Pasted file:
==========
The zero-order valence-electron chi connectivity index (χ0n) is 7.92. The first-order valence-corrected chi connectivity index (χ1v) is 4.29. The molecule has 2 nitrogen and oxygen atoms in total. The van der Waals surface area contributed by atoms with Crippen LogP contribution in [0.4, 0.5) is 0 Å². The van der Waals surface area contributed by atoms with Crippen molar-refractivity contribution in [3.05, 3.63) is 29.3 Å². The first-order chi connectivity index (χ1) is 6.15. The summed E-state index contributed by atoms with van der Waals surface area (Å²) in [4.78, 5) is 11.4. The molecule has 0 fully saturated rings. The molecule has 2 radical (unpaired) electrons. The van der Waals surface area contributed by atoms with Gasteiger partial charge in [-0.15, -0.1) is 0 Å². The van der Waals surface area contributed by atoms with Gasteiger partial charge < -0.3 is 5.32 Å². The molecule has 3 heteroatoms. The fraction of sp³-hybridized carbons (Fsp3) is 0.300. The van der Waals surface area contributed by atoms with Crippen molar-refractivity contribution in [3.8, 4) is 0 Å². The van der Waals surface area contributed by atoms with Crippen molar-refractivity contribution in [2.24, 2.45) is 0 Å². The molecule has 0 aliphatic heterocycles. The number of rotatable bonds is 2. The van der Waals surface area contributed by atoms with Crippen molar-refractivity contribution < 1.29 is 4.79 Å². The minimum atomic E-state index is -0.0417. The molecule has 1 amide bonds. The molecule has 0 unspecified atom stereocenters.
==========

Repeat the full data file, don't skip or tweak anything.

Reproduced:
The zero-order valence-electron chi connectivity index (χ0n) is 7.92. The first-order valence-corrected chi connectivity index (χ1v) is 4.29. The molecule has 2 nitrogen and oxygen atoms in total. The van der Waals surface area contributed by atoms with Crippen LogP contribution in [0.4, 0.5) is 0 Å². The van der Waals surface area contributed by atoms with Crippen molar-refractivity contribution in [3.05, 3.63) is 29.3 Å². The first-order chi connectivity index (χ1) is 6.15. The summed E-state index contributed by atoms with van der Waals surface area (Å²) in [4.78, 5) is 11.4. The molecule has 0 fully saturated rings. The molecule has 2 radical (unpaired) electrons. The van der Waals surface area contributed by atoms with Gasteiger partial charge in [-0.15, -0.1) is 0 Å². The van der Waals surface area contributed by atoms with Gasteiger partial charge < -0.3 is 5.32 Å². The molecule has 3 heteroatoms. The fraction of sp³-hybridized carbons (Fsp3) is 0.300. The van der Waals surface area contributed by atoms with Crippen molar-refractivity contribution in [3.8, 4) is 0 Å². The van der Waals surface area contributed by atoms with Crippen molar-refractivity contribution in [2.24, 2.45) is 0 Å². The molecule has 0 aliphatic heterocycles. The number of rotatable bonds is 2. The van der Waals surface area contributed by atoms with Crippen molar-refractivity contribution < 1.29 is 4.79 Å². The minimum atomic E-state index is -0.0417. The molecule has 1 amide bonds. The molecule has 0 unspecified atom stereocenters.